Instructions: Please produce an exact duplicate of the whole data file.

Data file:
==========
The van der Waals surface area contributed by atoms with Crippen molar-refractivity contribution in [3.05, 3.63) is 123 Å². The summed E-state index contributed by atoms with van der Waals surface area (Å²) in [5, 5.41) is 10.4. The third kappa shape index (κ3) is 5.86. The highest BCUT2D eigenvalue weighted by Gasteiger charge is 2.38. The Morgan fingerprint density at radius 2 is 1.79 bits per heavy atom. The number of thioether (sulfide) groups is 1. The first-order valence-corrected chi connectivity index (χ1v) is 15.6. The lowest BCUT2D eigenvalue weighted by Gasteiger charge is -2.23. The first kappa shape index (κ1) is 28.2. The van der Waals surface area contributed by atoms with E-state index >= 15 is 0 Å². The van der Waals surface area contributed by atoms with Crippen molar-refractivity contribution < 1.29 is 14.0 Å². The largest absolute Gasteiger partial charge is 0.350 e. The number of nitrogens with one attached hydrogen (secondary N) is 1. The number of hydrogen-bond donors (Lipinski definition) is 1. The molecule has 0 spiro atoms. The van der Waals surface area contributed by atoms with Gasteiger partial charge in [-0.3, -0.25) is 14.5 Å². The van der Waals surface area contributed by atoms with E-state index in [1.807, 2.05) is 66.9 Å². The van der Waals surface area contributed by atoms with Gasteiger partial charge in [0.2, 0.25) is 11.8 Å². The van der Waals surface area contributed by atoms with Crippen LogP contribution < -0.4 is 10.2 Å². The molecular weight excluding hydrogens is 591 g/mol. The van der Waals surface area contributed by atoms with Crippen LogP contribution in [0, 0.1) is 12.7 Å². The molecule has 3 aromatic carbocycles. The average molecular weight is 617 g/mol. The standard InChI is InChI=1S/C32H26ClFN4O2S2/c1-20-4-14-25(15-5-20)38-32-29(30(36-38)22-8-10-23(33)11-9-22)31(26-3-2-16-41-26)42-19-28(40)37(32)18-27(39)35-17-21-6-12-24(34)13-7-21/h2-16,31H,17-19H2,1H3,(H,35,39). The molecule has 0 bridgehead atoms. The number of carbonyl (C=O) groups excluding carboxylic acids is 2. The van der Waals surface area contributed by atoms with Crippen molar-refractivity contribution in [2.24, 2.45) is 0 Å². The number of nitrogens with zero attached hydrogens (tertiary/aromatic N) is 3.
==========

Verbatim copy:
The van der Waals surface area contributed by atoms with Crippen molar-refractivity contribution in [3.05, 3.63) is 123 Å². The summed E-state index contributed by atoms with van der Waals surface area (Å²) in [5, 5.41) is 10.4. The third kappa shape index (κ3) is 5.86. The highest BCUT2D eigenvalue weighted by Gasteiger charge is 2.38. The Morgan fingerprint density at radius 2 is 1.79 bits per heavy atom. The number of thioether (sulfide) groups is 1. The first-order valence-corrected chi connectivity index (χ1v) is 15.6. The lowest BCUT2D eigenvalue weighted by Gasteiger charge is -2.23. The first kappa shape index (κ1) is 28.2. The van der Waals surface area contributed by atoms with E-state index >= 15 is 0 Å². The van der Waals surface area contributed by atoms with Crippen molar-refractivity contribution < 1.29 is 14.0 Å². The largest absolute Gasteiger partial charge is 0.350 e. The number of nitrogens with one attached hydrogen (secondary N) is 1. The number of hydrogen-bond donors (Lipinski definition) is 1. The molecule has 0 spiro atoms. The van der Waals surface area contributed by atoms with Gasteiger partial charge in [-0.3, -0.25) is 14.5 Å². The van der Waals surface area contributed by atoms with E-state index in [1.807, 2.05) is 66.9 Å². The van der Waals surface area contributed by atoms with Gasteiger partial charge in [0.2, 0.25) is 11.8 Å². The van der Waals surface area contributed by atoms with Crippen LogP contribution < -0.4 is 10.2 Å². The molecular weight excluding hydrogens is 591 g/mol. The van der Waals surface area contributed by atoms with Crippen LogP contribution in [0, 0.1) is 12.7 Å². The molecule has 3 aromatic carbocycles. The average molecular weight is 617 g/mol. The standard InChI is InChI=1S/C32H26ClFN4O2S2/c1-20-4-14-25(15-5-20)38-32-29(30(36-38)22-8-10-23(33)11-9-22)31(26-3-2-16-41-26)42-19-28(40)37(32)18-27(39)35-17-21-6-12-24(34)13-7-21/h2-16,31H,17-19H2,1H3,(H,35,39). The molecule has 0 bridgehead atoms. The number of carbonyl (C=O) groups excluding carboxylic acids is 2. The van der Waals surface area contributed by atoms with Crippen molar-refractivity contribution in [2.24, 2.45) is 0 Å². The number of nitrogens with zero attached hydrogens (tertiary/aromatic N) is 3.